The Role of Visuals in Digital Marketing

Out of 5,000 digital materials, including websites, articles, and media posts, the results showed that visuals are used in a wide variety of digital platforms, and that they are essential assets to communicate information and engage audiences.

According to Venggage, over 50% of marketers used visuals based on 2021 survey. They used visuals in over 91% of their online content to boost the digital marketing strategy. Those visuals comprise of 36% graphics and 34% stock photos.

This year, MITSloan reported that 70% of digital marketers have increased the use of visual content because the posts with visuals were getting 94% more website visits.

Including visuals in your content not only boosts its quality but also makes your content marketing more successful. As revealed in a recent Demand Gen Report study, 86% of buyers have shown interest in interactive visual content. For example, tweets with images get 18% more clicks and 150% more retweets.  Photo posts on Facebook generate 87% of all interactions on brand pages. 

Marketers’ visual templates. Get them here.

These statistics are backed by science. The journey of visual perception is a fascinating and intricate process that involves multiple stages of neural activity and cognitive interpretation. Let’s delve into the hidden workings of the brain as it decodes the visual world around you.

Understanding the Science of Visuals

Why does the brain prefer visuals? What are the different ways visuals can be used to improve retention from digital marketing communications?

Reception marks the beginning of this remarkable journey as light waves carrying visual information pass through the cornea and lens of your eyes, landing on the delicate canvas of the retina. Here, light-sensitive cells known as rods and cones work tirelessly to transduce these light signals into electrical impulses, kickstarting the neural transmission of visual data.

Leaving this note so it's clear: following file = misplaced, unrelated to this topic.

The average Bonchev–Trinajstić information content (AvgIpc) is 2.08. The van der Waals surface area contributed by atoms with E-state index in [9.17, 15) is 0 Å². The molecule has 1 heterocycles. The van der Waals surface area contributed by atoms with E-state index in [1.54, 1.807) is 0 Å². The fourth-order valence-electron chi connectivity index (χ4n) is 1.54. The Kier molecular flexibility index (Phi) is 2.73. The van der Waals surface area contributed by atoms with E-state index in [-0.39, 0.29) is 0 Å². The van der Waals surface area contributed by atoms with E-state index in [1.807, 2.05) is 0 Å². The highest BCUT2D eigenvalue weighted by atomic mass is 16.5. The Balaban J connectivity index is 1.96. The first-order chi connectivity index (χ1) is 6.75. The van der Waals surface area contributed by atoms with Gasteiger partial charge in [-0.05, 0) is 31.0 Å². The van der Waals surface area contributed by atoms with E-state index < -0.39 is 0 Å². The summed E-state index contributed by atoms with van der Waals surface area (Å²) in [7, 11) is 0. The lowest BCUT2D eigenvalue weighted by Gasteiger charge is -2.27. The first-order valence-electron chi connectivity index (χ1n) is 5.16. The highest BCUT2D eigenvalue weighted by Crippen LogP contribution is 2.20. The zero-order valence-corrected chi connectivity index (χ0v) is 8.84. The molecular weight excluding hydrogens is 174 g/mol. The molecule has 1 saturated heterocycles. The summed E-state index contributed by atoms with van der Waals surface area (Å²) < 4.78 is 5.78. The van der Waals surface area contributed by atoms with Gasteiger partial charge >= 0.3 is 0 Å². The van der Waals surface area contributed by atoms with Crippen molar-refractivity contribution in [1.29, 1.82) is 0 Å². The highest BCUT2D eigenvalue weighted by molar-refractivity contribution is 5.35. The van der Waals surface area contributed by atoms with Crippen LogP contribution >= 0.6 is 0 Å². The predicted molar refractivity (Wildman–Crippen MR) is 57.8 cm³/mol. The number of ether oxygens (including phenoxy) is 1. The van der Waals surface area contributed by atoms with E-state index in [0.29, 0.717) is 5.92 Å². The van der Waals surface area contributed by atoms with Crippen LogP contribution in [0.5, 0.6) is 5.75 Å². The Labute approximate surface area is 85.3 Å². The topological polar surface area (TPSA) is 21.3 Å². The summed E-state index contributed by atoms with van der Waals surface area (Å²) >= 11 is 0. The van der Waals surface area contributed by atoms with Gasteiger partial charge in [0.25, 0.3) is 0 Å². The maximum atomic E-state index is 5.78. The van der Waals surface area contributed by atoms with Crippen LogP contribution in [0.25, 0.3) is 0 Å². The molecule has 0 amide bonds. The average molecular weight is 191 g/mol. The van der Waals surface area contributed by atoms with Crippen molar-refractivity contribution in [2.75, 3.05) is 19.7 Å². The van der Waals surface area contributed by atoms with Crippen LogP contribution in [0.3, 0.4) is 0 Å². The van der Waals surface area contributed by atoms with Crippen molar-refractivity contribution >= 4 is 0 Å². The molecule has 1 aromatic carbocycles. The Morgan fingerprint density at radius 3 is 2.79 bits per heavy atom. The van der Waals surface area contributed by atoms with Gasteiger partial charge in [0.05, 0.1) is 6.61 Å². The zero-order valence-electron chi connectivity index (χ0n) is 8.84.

As these electrical signals travel along the optic nerve, they embark on a journey to the visual cortex nestled in the recesses of your occipital lobe.

Our brains are wired to process visual information more efficiently than other types of information. This is because the visual cortex, the part of our brain that is responsible for processing visual information, is much larger than other cortical areas.

In fact, the visual cortex takes up about 30% of the brain’s total cortical area, even though our eyes only account for about 2% of our body’s surface area. This shows just how important vision is to our brains.

When we see something, our eyes send signals to the visual cortex, which then decodes the information and creates a mental representation of the object. This representation is then used to identify the object, understand its meaning, and react to it appropriately.

The visual cortex is also involved in memory and learning. When we see something, the visual cortex creates a memory trace of the object. This memory trace can then be used to recall the object later on.

In addition, the visual cortex is involved in attention and decision-making. When we see something, the visual cortex helps us to focus on the object and make decisions about how to interact with it.

How Visuals Can Improve Learning and Communication

Given the important role that visuals play in our brains, it’s no surprise that they can be so effective in improving learning and communication.

Visuals can help us to learn new information more effectively by making it easier to remember and understand. They can also help us to retain information for longer periods of time.

For example, a study by the University of Missouri found that students who were presented with visual information during a lecture were more likely to remember the information later on than students who were not presented with visual information.

Visuals clarify our messages. See how to use them effectively:

  • Use visuals to illustrate key points.
  • Use visuals to break up text and make it more readable.
  • Use visuals to create interest and engage your audience.
  • Use visuals to help people remember information.
  • Use visuals to connect with your audience and build rapport.

See Erin McCoy’s video below for a beginner’s step-by-step tutorial.

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